The Maritime History of the Great Lakes
Athabasca (Propeller), C85764, aground, 1 Jul 1913

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      Was Released Promptly By Aid of Wireless Message
      Steam Barge Van Allen Grounded Near Cape Croker, Released
      After Being Lighted by Tug Jones, and Came to Owen Sound.
Early Saturday morning the C.P.R. steamer ATHABASCA en route from Fort William to Port McNicoll, ran aground on the end of a shoal on Bear's Rump Island as the head of the Bruce Peninsula. She remained there until about 5:30 on Saturday evening when after transferring her passengers to the ASSINIBOIA and part of her cargo to a scow which had been brought from Tobermory by the tug QUEEN she was able to back off the shoal and proceed under her own steam to Port McNicoll arriving there early on Sunday morning apparently none the worse for her adventure.
Between midday and midnight on Friday a severe electric storm raged on the lakes traveling eastward. The passengers on the ATHABASCA remained on deck to a late hour admiring the grandeur of the storm and the effect of the lightening as it skipped along the surface of the water. As the storm subsided a dense fog arose and gradually thickened until it was impossible for the lookout to discern the location of the vessel. When the fog enveloped the steamer she was traveling between the Flower Pot Island and the mainland and ran ashore within a few feet of the channel entrance.
      When the vessel grounded she was barely moving and only a few of the passengers were aware of the occurrence. There was no panic and the majority of the passengers remained in their berths and evinced great surprise when they came on deck in the morning and found the steamer ashore.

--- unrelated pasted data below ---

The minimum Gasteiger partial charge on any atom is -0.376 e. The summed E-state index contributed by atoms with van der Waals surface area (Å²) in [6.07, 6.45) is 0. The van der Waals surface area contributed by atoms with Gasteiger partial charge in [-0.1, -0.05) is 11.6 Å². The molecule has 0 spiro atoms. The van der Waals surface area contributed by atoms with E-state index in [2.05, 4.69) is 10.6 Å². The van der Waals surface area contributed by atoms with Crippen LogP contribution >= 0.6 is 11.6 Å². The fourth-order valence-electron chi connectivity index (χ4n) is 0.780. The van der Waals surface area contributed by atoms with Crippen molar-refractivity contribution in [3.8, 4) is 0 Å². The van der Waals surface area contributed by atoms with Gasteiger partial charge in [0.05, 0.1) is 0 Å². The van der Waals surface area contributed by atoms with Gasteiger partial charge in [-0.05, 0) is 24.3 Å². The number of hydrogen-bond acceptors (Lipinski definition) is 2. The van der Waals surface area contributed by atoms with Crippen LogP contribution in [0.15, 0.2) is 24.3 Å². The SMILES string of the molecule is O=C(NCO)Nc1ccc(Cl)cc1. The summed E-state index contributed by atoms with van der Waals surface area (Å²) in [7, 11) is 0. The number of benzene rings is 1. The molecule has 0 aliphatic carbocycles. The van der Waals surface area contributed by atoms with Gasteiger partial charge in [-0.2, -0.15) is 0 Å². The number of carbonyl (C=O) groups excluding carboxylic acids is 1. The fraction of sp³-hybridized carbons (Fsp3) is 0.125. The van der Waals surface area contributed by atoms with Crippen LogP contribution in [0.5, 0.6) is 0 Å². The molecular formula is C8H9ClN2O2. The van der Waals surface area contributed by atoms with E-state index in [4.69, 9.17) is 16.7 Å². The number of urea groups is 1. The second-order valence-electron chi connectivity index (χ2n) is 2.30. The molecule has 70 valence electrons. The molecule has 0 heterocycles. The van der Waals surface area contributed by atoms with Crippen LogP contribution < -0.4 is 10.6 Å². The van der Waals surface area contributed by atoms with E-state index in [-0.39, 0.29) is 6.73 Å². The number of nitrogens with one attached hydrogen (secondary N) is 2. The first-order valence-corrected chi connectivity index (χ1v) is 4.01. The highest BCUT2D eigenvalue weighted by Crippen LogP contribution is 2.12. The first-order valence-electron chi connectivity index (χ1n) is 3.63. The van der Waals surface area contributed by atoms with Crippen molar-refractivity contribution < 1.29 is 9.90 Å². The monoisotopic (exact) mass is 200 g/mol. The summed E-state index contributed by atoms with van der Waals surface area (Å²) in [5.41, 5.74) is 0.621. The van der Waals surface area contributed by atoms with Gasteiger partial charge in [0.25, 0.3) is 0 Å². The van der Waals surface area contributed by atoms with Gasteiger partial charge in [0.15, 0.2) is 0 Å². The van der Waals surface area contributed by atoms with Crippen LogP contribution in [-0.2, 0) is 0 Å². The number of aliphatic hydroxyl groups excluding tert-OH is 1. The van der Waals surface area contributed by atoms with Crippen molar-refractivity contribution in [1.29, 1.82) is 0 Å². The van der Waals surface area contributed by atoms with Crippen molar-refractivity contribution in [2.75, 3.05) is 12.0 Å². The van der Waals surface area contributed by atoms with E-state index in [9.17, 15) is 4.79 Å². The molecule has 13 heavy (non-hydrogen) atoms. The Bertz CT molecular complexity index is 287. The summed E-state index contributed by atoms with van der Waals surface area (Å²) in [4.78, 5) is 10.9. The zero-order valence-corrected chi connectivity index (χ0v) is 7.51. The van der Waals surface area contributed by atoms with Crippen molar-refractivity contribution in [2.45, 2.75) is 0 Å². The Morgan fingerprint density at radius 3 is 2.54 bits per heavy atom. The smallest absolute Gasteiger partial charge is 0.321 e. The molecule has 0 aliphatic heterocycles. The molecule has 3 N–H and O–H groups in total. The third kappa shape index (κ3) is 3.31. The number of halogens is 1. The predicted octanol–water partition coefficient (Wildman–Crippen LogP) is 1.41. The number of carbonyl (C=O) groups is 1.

As soon as the ATHABASCA grounded a wireless message was sent out and the steamer ASSINIBOIA left Port McNicoll for the scene. The tug HARRISON under the command of Captain Waugh also left here to render assistance but before the HARRISON reached the spot the tug QUEEN from Tobermory had gone out to aid the ATHABASCA with a scow. The scow was then loaded with about three hundred tons of flour from the ATHABASCA cargo and the passengers numbering about two hundred were transferred to the ASSINIBOIA. The wind shifted about the same time and the steamer was able to back off uninjured.. The flour was then reloaded and the ATHABASCA continued on her journey. The passengers were delayed just about twelve hours but none of them experienced any discomfort.
The ATHABASCA was in charge of Captain John Curry and besides a large passenger list had a heavy cargo on board. The spot where she grounded was about two miles from the Flower Pot Island where she ran on the rocks about four years ago She went to Port McNicoll and then to Collingwood where she will be inspected before making her next trip...
The steam barge VAN ALLEN under Captain Thomson which was coming from Port Arthur with a load of pebbles for the cement works ran ashore at Cove Cork Bay, near Cape Croker about 29 miles from where the ATHABASCA was lying. Word was sent to Owen Sound and Contractor Ed. Sargent with a gang of men left on the tug JONES with a scow to assist her. About one hundred and fifty tons of the cargo of the VAN ALLEN was loaded on the scow and being thus lightened she was able to back off about eleven o'clock Saturday night and arrived here about six o'clock Sunday morning. The tug CHAMBERLAIN which had been dispatched from Little Current to lighten the ATHABASCA also came to the assistance of the VAN ALLEN. The barge was none the worse for her mishap.
      Owen Sound Sun
      July 8, 1913 [courtesy Bill Hester]

Screw steamer ATHASBASCA. Official Canada No. 85764. Of 2,268 gross tons; 1,514 tons register. Built in 1883 at Kelvinhaugh, G. B. Home port, Montreal, Que. 262.8 x 38.2 x 23.2 Owned by Canadian Pacific Railway, Montreal, Que.
      List of Vessels on the Register of the
      Dominion of Canada on Dec. 31, 1905

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Reason: aground
Lives: nil
Remarks: Got off
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Geographic Coverage:
William R. McNeil
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Maritime History of the Great Lakes
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Athabasca (Propeller), C85764, aground, 1 Jul 1913